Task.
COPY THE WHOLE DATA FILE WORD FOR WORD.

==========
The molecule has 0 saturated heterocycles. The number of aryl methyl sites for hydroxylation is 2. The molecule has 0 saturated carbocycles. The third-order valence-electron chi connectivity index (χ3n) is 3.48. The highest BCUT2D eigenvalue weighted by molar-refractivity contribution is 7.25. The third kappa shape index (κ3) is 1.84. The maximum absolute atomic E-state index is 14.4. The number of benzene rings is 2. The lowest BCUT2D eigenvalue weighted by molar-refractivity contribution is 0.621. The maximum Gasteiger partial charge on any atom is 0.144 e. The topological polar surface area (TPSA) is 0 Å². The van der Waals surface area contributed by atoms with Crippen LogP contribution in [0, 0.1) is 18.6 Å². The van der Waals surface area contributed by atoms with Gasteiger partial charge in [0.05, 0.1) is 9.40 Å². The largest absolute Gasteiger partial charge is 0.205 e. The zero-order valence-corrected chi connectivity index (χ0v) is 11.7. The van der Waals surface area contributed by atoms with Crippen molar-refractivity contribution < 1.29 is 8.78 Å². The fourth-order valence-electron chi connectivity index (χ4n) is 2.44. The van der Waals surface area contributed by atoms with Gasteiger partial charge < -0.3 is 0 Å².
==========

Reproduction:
The molecule has 0 saturated heterocycles. The number of aryl methyl sites for hydroxylation is 2. The molecule has 0 saturated carbocycles. The third-order valence-electron chi connectivity index (χ3n) is 3.48. The highest BCUT2D eigenvalue weighted by molar-refractivity contribution is 7.25. The third kappa shape index (κ3) is 1.84. The maximum absolute atomic E-state index is 14.4. The number of benzene rings is 2. The lowest BCUT2D eigenvalue weighted by molar-refractivity contribution is 0.621. The maximum Gasteiger partial charge on any atom is 0.144 e. The topological polar surface area (TPSA) is 0 Å². The van der Waals surface area contributed by atoms with Crippen LogP contribution in [0, 0.1) is 18.6 Å². The van der Waals surface area contributed by atoms with Gasteiger partial charge in [0.05, 0.1) is 9.40 Å². The largest absolute Gasteiger partial charge is 0.205 e. The zero-order valence-corrected chi connectivity index (χ0v) is 11.7. The van der Waals surface area contributed by atoms with Crippen molar-refractivity contribution < 1.29 is 8.78 Å². The fourth-order valence-electron chi connectivity index (χ4n) is 2.44. The van der Waals surface area contributed by atoms with Gasteiger partial charge < -0.3 is 0 Å².